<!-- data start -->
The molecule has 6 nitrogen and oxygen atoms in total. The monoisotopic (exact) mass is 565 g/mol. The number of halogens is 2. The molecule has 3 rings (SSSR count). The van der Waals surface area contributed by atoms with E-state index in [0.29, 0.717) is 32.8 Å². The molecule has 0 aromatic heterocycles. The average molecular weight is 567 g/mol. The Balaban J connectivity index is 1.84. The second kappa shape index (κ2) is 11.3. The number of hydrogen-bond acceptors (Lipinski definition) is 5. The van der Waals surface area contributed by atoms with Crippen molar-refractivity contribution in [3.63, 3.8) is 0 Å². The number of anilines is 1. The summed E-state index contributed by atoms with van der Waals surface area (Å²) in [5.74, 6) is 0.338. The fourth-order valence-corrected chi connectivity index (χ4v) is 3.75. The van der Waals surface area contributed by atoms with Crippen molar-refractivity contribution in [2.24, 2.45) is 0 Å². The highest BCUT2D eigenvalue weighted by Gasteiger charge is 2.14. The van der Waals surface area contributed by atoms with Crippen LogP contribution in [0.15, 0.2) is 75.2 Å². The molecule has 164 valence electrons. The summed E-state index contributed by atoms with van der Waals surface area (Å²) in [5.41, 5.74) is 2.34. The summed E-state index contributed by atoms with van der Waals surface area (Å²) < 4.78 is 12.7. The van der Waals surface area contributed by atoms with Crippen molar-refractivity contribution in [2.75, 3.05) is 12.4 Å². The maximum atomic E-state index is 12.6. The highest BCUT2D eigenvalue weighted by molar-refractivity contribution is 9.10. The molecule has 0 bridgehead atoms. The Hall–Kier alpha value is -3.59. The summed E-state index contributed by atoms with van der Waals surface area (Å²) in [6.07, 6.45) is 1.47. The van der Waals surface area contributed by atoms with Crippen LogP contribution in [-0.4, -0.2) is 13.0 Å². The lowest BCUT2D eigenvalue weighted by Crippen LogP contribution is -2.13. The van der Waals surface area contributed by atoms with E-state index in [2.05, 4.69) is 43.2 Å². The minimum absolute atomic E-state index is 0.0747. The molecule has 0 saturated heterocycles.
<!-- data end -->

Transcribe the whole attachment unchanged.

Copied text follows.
The molecule has 6 nitrogen and oxygen atoms in total. The monoisotopic (exact) mass is 565 g/mol. The number of halogens is 2. The molecule has 3 rings (SSSR count). The van der Waals surface area contributed by atoms with E-state index in [0.29, 0.717) is 32.8 Å². The molecule has 0 aromatic heterocycles. The average molecular weight is 567 g/mol. The Balaban J connectivity index is 1.84. The second kappa shape index (κ2) is 11.3. The number of hydrogen-bond acceptors (Lipinski definition) is 5. The van der Waals surface area contributed by atoms with Crippen molar-refractivity contribution in [3.63, 3.8) is 0 Å². The number of anilines is 1. The summed E-state index contributed by atoms with van der Waals surface area (Å²) in [5.74, 6) is 0.338. The fourth-order valence-corrected chi connectivity index (χ4v) is 3.75. The van der Waals surface area contributed by atoms with Crippen molar-refractivity contribution in [2.24, 2.45) is 0 Å². The highest BCUT2D eigenvalue weighted by Gasteiger charge is 2.14. The van der Waals surface area contributed by atoms with Crippen LogP contribution in [0.15, 0.2) is 75.2 Å². The molecule has 164 valence electrons. The summed E-state index contributed by atoms with van der Waals surface area (Å²) in [5.41, 5.74) is 2.34. The summed E-state index contributed by atoms with van der Waals surface area (Å²) < 4.78 is 12.7. The van der Waals surface area contributed by atoms with Crippen molar-refractivity contribution in [2.75, 3.05) is 12.4 Å². The maximum atomic E-state index is 12.6. The highest BCUT2D eigenvalue weighted by molar-refractivity contribution is 9.10. The molecule has 0 bridgehead atoms. The Hall–Kier alpha value is -3.59. The summed E-state index contributed by atoms with van der Waals surface area (Å²) in [6.07, 6.45) is 1.47. The van der Waals surface area contributed by atoms with Crippen LogP contribution in [-0.4, -0.2) is 13.0 Å². The lowest BCUT2D eigenvalue weighted by Crippen LogP contribution is -2.13. The van der Waals surface area contributed by atoms with E-state index in [2.05, 4.69) is 43.2 Å². The minimum absolute atomic E-state index is 0.0747. The molecule has 0 saturated heterocycles.